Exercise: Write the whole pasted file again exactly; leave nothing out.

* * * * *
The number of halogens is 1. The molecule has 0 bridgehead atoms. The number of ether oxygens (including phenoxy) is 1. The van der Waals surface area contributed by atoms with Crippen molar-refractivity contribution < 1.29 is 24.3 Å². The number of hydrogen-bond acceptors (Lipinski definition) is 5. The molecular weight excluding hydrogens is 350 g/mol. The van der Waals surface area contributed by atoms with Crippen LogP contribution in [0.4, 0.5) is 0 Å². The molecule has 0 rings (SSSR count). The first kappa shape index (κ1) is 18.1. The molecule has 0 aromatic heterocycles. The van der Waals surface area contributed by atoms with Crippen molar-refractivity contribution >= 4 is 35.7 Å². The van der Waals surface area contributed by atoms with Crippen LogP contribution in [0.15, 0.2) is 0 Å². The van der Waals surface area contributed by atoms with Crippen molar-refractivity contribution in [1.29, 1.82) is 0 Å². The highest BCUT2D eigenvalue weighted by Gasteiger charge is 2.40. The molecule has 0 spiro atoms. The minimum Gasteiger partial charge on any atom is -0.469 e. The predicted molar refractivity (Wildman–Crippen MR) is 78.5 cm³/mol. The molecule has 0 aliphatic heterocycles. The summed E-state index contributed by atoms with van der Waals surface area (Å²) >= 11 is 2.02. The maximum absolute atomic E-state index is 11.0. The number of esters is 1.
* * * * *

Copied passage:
The number of halogens is 1. The molecule has 0 bridgehead atoms. The number of ether oxygens (including phenoxy) is 1. The van der Waals surface area contributed by atoms with Crippen molar-refractivity contribution < 1.29 is 24.3 Å². The number of hydrogen-bond acceptors (Lipinski definition) is 5. The molecular weight excluding hydrogens is 350 g/mol. The van der Waals surface area contributed by atoms with Crippen LogP contribution in [0.4, 0.5) is 0 Å². The molecule has 0 rings (SSSR count). The first kappa shape index (κ1) is 18.1. The molecule has 0 aromatic heterocycles. The van der Waals surface area contributed by atoms with Crippen molar-refractivity contribution >= 4 is 35.7 Å². The van der Waals surface area contributed by atoms with Crippen LogP contribution in [0.15, 0.2) is 0 Å². The van der Waals surface area contributed by atoms with Crippen molar-refractivity contribution in [1.29, 1.82) is 0 Å². The highest BCUT2D eigenvalue weighted by Gasteiger charge is 2.40. The molecule has 0 spiro atoms. The minimum Gasteiger partial charge on any atom is -0.469 e. The predicted molar refractivity (Wildman–Crippen MR) is 78.5 cm³/mol. The molecule has 0 aliphatic heterocycles. The summed E-state index contributed by atoms with van der Waals surface area (Å²) >= 11 is 2.02. The maximum absolute atomic E-state index is 11.0. The number of esters is 1.